The first level of the monument contains a large statue of Garfield, as well as gold mosaics and colorful stained glass windows. If you take the winding staircases up to the roof, you can stand on the observation deck and see the entire cemetery (as well as a great view of Cleveland!). It isn’t until you descend the spiral staircase to the basement crypt that you find Garfield’s casket, draped in a flag. The room is quiet and dimly lit, and I always get a weird, suffocating feeling whenever I’m down there. Local legend says the Garfield Monument is haunted, and I have absolutely no problem believing that to be true.
Chance of encounter with the dearly departed: 3 (The structure is big, but so is the cemetery)
Another grave in Lakeview is that of Eliot Ness. While most people know of him because of his role in the crime-busting Untouchables, I am more interested in his role as Cleveland’s Public Safety Director during the time the Torso Murders happened. Never heard of them? Not surprising, since this is a dark piece of history that a lot of Clevelanders don’t even know about. The Torso Murderer (also known as The Mad Butcher of Kingsbury Run because of where the body parts were dumped) was a serial killer operating near downtown Cleveland in the 1930s who murdered and dismembered at least 12 victims. Victims were always decapitated; some heads were recovered while others were never found. Evidence showed that some victims were decapitated while still alive. Body parts washed up on the shore of the Cuyahoga River or were found around town stuffed in burlap sacks. Victims were usually vagrants living in the makeshift shantytown near Kingsbury Run, which led to some suspicion that the killer might live among them. The Torso Killer was never caught, and still remains a mystery today.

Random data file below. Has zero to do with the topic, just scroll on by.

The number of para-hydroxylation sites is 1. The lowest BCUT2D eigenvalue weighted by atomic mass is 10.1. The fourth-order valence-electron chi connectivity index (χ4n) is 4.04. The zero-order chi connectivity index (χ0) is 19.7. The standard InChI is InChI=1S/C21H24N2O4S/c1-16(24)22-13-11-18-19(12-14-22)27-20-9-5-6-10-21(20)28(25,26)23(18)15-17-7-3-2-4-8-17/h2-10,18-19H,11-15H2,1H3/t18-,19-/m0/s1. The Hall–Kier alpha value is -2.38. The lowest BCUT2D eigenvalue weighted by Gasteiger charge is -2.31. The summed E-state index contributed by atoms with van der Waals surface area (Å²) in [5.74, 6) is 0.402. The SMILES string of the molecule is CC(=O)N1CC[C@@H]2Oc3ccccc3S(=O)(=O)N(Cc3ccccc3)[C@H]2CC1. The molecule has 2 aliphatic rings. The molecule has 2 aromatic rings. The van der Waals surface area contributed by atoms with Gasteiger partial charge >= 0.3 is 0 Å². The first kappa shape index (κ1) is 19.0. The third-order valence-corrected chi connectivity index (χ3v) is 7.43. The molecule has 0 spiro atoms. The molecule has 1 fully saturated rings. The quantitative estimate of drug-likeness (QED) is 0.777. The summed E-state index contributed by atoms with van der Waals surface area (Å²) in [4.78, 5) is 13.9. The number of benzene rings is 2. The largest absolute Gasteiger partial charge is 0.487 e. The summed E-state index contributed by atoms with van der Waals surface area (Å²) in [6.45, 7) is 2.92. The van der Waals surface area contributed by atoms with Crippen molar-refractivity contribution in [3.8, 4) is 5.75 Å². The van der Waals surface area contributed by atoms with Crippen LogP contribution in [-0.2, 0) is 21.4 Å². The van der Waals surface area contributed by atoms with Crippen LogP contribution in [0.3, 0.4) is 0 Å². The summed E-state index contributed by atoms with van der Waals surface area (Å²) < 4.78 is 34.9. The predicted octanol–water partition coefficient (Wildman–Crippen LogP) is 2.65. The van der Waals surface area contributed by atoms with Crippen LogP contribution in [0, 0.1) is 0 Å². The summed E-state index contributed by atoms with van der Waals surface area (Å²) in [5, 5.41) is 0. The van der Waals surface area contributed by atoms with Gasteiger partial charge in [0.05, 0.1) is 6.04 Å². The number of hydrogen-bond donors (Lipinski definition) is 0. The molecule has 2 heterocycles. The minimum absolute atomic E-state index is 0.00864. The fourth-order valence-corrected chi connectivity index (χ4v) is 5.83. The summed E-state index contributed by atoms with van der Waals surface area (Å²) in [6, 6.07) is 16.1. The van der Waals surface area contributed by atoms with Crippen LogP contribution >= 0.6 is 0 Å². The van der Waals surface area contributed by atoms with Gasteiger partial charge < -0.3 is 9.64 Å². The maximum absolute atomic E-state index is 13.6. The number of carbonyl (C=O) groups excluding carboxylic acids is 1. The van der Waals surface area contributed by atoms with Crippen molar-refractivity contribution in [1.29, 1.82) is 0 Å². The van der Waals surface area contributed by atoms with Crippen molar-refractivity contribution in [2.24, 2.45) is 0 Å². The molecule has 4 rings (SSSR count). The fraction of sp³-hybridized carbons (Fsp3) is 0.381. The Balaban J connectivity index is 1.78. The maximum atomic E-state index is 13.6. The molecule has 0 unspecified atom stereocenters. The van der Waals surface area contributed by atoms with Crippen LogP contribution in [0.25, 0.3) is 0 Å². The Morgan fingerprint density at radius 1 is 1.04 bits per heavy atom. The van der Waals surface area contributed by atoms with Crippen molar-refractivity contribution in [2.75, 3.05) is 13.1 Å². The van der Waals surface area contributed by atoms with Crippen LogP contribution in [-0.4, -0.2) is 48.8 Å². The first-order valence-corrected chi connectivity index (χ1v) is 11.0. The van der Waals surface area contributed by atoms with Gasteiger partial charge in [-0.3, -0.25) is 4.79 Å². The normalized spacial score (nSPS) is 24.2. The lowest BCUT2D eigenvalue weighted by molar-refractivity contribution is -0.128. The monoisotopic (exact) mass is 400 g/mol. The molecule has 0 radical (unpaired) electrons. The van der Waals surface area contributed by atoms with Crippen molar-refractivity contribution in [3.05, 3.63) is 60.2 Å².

As the death toll grew, Ness and his safety task force were under heavy scrutiny by the public to get some leads. In a desperate move that would be his downfall, Ness ordered a midnight raid on the Kingsbury Run shantytown, sending the vagrants off to work camps and burning down their houses. This seemingly rash move produced no real results and Ness began to lose credibility in the public eye. His reputation never recovered from the raid scandal and the fact that the Torso Killer remained at large, and he died an undignified death in 1957. There is a large grave marker for Ness in Lakeview Cemetery, although his ashes were actually scattered in the small lake behind the marker.